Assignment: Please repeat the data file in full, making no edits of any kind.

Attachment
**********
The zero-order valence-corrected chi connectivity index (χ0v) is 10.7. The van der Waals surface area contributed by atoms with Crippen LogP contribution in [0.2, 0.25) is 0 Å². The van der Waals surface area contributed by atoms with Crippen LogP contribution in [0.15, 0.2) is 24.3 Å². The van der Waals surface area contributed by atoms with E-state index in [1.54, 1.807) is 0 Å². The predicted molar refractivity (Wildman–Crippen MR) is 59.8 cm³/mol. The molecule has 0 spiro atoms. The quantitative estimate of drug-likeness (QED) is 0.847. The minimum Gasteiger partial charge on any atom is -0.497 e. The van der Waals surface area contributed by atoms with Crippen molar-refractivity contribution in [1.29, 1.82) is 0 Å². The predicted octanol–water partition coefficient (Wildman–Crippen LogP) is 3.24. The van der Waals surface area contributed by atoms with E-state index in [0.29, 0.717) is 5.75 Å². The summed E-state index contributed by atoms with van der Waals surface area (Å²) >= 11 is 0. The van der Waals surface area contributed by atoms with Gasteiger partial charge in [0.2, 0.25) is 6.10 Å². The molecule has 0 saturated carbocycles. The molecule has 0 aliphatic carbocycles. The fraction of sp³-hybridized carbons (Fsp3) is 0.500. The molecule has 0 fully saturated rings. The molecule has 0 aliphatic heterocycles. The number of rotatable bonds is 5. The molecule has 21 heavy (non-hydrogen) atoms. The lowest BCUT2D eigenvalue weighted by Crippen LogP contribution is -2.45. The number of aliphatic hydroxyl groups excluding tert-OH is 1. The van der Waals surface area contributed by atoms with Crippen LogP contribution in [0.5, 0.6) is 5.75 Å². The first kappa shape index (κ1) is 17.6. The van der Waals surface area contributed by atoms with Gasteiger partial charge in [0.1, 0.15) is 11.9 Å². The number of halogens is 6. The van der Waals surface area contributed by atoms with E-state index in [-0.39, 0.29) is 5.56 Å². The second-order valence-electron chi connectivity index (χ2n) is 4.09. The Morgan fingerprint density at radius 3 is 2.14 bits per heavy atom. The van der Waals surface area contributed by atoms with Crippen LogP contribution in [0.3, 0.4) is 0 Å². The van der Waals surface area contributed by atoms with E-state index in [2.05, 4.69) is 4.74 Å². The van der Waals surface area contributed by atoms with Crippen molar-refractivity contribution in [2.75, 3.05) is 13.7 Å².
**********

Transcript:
The zero-order valence-corrected chi connectivity index (χ0v) is 10.7. The van der Waals surface area contributed by atoms with Crippen LogP contribution in [0.2, 0.25) is 0 Å². The van der Waals surface area contributed by atoms with Crippen LogP contribution in [0.15, 0.2) is 24.3 Å². The van der Waals surface area contributed by atoms with E-state index in [1.54, 1.807) is 0 Å². The predicted molar refractivity (Wildman–Crippen MR) is 59.8 cm³/mol. The molecule has 0 spiro atoms. The quantitative estimate of drug-likeness (QED) is 0.847. The minimum Gasteiger partial charge on any atom is -0.497 e. The van der Waals surface area contributed by atoms with Crippen molar-refractivity contribution in [1.29, 1.82) is 0 Å². The predicted octanol–water partition coefficient (Wildman–Crippen LogP) is 3.24. The van der Waals surface area contributed by atoms with E-state index in [0.29, 0.717) is 5.75 Å². The summed E-state index contributed by atoms with van der Waals surface area (Å²) >= 11 is 0. The van der Waals surface area contributed by atoms with Gasteiger partial charge in [0.2, 0.25) is 6.10 Å². The molecule has 0 saturated carbocycles. The molecule has 0 aliphatic carbocycles. The fraction of sp³-hybridized carbons (Fsp3) is 0.500. The molecule has 0 fully saturated rings. The molecule has 0 aliphatic heterocycles. The number of rotatable bonds is 5. The molecule has 21 heavy (non-hydrogen) atoms. The lowest BCUT2D eigenvalue weighted by Crippen LogP contribution is -2.45. The number of aliphatic hydroxyl groups excluding tert-OH is 1. The van der Waals surface area contributed by atoms with Crippen LogP contribution in [0.5, 0.6) is 5.75 Å². The first kappa shape index (κ1) is 17.6. The van der Waals surface area contributed by atoms with Gasteiger partial charge in [0.1, 0.15) is 11.9 Å². The number of halogens is 6. The van der Waals surface area contributed by atoms with E-state index in [-0.39, 0.29) is 5.56 Å². The second-order valence-electron chi connectivity index (χ2n) is 4.09. The Morgan fingerprint density at radius 3 is 2.14 bits per heavy atom. The van der Waals surface area contributed by atoms with Crippen LogP contribution in [0.3, 0.4) is 0 Å². The van der Waals surface area contributed by atoms with E-state index in [2.05, 4.69) is 4.74 Å². The van der Waals surface area contributed by atoms with Crippen molar-refractivity contribution in [2.75, 3.05) is 13.7 Å².